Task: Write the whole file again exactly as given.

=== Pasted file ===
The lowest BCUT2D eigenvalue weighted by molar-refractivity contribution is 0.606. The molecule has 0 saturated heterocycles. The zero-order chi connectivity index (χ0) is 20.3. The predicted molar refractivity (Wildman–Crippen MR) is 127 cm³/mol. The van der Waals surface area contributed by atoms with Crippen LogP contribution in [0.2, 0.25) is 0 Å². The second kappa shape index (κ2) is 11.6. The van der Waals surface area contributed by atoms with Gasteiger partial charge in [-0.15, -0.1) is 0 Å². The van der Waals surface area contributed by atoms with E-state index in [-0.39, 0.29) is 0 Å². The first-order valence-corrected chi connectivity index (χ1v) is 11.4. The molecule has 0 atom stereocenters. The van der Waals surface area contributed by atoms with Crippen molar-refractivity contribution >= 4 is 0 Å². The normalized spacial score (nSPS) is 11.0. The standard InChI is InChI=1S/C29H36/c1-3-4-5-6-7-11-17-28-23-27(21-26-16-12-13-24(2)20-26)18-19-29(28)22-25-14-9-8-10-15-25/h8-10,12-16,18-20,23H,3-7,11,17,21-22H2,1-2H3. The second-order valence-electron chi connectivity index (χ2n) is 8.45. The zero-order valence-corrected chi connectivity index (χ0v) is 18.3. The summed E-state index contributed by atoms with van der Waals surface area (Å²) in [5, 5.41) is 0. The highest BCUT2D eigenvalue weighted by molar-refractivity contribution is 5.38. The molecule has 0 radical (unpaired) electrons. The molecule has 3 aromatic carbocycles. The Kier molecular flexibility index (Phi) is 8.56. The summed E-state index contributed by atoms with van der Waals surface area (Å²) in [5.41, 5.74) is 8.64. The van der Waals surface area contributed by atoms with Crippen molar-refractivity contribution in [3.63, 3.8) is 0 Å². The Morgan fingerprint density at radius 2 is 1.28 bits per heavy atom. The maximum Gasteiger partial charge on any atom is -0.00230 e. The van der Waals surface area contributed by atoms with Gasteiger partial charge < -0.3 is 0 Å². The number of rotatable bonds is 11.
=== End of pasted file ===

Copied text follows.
The lowest BCUT2D eigenvalue weighted by molar-refractivity contribution is 0.606. The molecule has 0 saturated heterocycles. The zero-order chi connectivity index (χ0) is 20.3. The predicted molar refractivity (Wildman–Crippen MR) is 127 cm³/mol. The van der Waals surface area contributed by atoms with Crippen LogP contribution in [0.2, 0.25) is 0 Å². The second kappa shape index (κ2) is 11.6. The van der Waals surface area contributed by atoms with Gasteiger partial charge in [-0.15, -0.1) is 0 Å². The van der Waals surface area contributed by atoms with E-state index in [-0.39, 0.29) is 0 Å². The first-order valence-corrected chi connectivity index (χ1v) is 11.4. The molecule has 0 atom stereocenters. The van der Waals surface area contributed by atoms with Crippen molar-refractivity contribution >= 4 is 0 Å². The normalized spacial score (nSPS) is 11.0. The standard InChI is InChI=1S/C29H36/c1-3-4-5-6-7-11-17-28-23-27(21-26-16-12-13-24(2)20-26)18-19-29(28)22-25-14-9-8-10-15-25/h8-10,12-16,18-20,23H,3-7,11,17,21-22H2,1-2H3. The second-order valence-electron chi connectivity index (χ2n) is 8.45. The zero-order valence-corrected chi connectivity index (χ0v) is 18.3. The summed E-state index contributed by atoms with van der Waals surface area (Å²) in [5, 5.41) is 0. The highest BCUT2D eigenvalue weighted by molar-refractivity contribution is 5.38. The molecule has 0 radical (unpaired) electrons. The molecule has 3 aromatic carbocycles. The Kier molecular flexibility index (Phi) is 8.56. The summed E-state index contributed by atoms with van der Waals surface area (Å²) in [5.41, 5.74) is 8.64. The van der Waals surface area contributed by atoms with Crippen molar-refractivity contribution in [3.63, 3.8) is 0 Å². The Morgan fingerprint density at radius 2 is 1.28 bits per heavy atom. The maximum Gasteiger partial charge on any atom is -0.00230 e. The van der Waals surface area contributed by atoms with Gasteiger partial charge < -0.3 is 0 Å². The number of rotatable bonds is 11.